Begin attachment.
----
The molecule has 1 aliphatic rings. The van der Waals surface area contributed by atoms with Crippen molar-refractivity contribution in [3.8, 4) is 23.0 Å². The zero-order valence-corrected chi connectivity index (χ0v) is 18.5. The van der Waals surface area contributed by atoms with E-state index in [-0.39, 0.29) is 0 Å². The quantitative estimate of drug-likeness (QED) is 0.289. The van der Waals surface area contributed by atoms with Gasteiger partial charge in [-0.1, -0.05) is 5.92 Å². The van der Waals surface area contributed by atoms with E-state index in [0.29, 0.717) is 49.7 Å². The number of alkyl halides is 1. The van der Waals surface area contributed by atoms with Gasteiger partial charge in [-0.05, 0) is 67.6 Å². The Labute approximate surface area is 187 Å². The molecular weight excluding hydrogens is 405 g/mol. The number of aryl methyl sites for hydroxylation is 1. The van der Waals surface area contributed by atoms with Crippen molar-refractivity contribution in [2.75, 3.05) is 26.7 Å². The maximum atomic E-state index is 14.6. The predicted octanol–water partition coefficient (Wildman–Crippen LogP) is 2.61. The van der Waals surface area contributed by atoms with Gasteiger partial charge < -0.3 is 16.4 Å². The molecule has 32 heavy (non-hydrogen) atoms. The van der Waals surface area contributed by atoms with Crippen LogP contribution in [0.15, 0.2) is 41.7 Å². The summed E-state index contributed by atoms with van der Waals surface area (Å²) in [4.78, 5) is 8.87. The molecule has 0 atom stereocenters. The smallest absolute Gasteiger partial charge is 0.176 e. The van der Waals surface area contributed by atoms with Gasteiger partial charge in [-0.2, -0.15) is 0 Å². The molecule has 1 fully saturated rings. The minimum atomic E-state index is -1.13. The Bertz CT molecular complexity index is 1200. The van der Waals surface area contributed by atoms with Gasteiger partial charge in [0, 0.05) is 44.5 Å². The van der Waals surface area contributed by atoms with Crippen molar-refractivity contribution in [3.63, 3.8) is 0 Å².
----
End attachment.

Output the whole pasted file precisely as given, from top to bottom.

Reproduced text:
The molecule has 1 aliphatic rings. The van der Waals surface area contributed by atoms with Crippen molar-refractivity contribution in [3.8, 4) is 23.0 Å². The zero-order valence-corrected chi connectivity index (χ0v) is 18.5. The van der Waals surface area contributed by atoms with E-state index in [-0.39, 0.29) is 0 Å². The quantitative estimate of drug-likeness (QED) is 0.289. The van der Waals surface area contributed by atoms with Gasteiger partial charge in [-0.1, -0.05) is 5.92 Å². The van der Waals surface area contributed by atoms with E-state index in [0.29, 0.717) is 49.7 Å². The number of alkyl halides is 1. The van der Waals surface area contributed by atoms with Gasteiger partial charge in [-0.05, 0) is 67.6 Å². The Labute approximate surface area is 187 Å². The molecular weight excluding hydrogens is 405 g/mol. The number of aryl methyl sites for hydroxylation is 1. The van der Waals surface area contributed by atoms with Crippen molar-refractivity contribution in [2.75, 3.05) is 26.7 Å². The maximum atomic E-state index is 14.6. The predicted octanol–water partition coefficient (Wildman–Crippen LogP) is 2.61. The van der Waals surface area contributed by atoms with Gasteiger partial charge < -0.3 is 16.4 Å². The molecule has 32 heavy (non-hydrogen) atoms. The van der Waals surface area contributed by atoms with Crippen LogP contribution in [0.15, 0.2) is 41.7 Å². The summed E-state index contributed by atoms with van der Waals surface area (Å²) in [4.78, 5) is 8.87. The molecule has 0 atom stereocenters. The smallest absolute Gasteiger partial charge is 0.176 e. The van der Waals surface area contributed by atoms with Gasteiger partial charge in [-0.2, -0.15) is 0 Å². The molecule has 1 fully saturated rings. The minimum atomic E-state index is -1.13. The Bertz CT molecular complexity index is 1200. The van der Waals surface area contributed by atoms with Gasteiger partial charge in [0, 0.05) is 44.5 Å². The van der Waals surface area contributed by atoms with Crippen molar-refractivity contribution in [3.63, 3.8) is 0 Å².